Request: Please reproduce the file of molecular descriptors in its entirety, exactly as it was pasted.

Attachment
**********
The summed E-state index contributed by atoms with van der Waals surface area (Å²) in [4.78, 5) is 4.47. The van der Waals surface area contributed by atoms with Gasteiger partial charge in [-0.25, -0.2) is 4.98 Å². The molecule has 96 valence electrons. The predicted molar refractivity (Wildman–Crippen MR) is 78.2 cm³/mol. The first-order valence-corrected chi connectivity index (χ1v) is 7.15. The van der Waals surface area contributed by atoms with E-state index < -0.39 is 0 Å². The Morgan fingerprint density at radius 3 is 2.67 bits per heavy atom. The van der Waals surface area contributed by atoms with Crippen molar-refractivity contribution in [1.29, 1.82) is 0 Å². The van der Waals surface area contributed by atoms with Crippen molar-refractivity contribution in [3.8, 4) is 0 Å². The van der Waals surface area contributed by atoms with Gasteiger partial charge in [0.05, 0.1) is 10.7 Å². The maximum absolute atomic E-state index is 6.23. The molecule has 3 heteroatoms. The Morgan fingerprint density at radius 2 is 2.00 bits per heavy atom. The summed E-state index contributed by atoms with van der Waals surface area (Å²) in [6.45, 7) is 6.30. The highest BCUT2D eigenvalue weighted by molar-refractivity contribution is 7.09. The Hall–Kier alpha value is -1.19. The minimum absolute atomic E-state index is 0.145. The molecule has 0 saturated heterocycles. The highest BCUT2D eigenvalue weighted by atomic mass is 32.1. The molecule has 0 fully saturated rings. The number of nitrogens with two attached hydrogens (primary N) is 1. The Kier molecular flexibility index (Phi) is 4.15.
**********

The summed E-state index contributed by atoms with van der Waals surface area (Å²) in [4.78, 5) is 4.47. The van der Waals surface area contributed by atoms with Gasteiger partial charge in [-0.25, -0.2) is 4.98 Å². The molecule has 96 valence electrons. The predicted molar refractivity (Wildman–Crippen MR) is 78.2 cm³/mol. The first-order valence-corrected chi connectivity index (χ1v) is 7.15. The van der Waals surface area contributed by atoms with E-state index < -0.39 is 0 Å². The Morgan fingerprint density at radius 3 is 2.67 bits per heavy atom. The van der Waals surface area contributed by atoms with Crippen molar-refractivity contribution in [1.29, 1.82) is 0 Å². The van der Waals surface area contributed by atoms with Crippen molar-refractivity contribution in [3.8, 4) is 0 Å². The van der Waals surface area contributed by atoms with Gasteiger partial charge in [0.05, 0.1) is 10.7 Å². The maximum absolute atomic E-state index is 6.23. The molecule has 3 heteroatoms. The Morgan fingerprint density at radius 2 is 2.00 bits per heavy atom. The summed E-state index contributed by atoms with van der Waals surface area (Å²) in [6.45, 7) is 6.30. The highest BCUT2D eigenvalue weighted by molar-refractivity contribution is 7.09. The Hall–Kier alpha value is -1.19. The minimum absolute atomic E-state index is 0.145. The molecule has 0 saturated heterocycles. The highest BCUT2D eigenvalue weighted by atomic mass is 32.1. The molecule has 0 fully saturated rings. The number of nitrogens with two attached hydrogens (primary N) is 1. The Kier molecular flexibility index (Phi) is 4.15.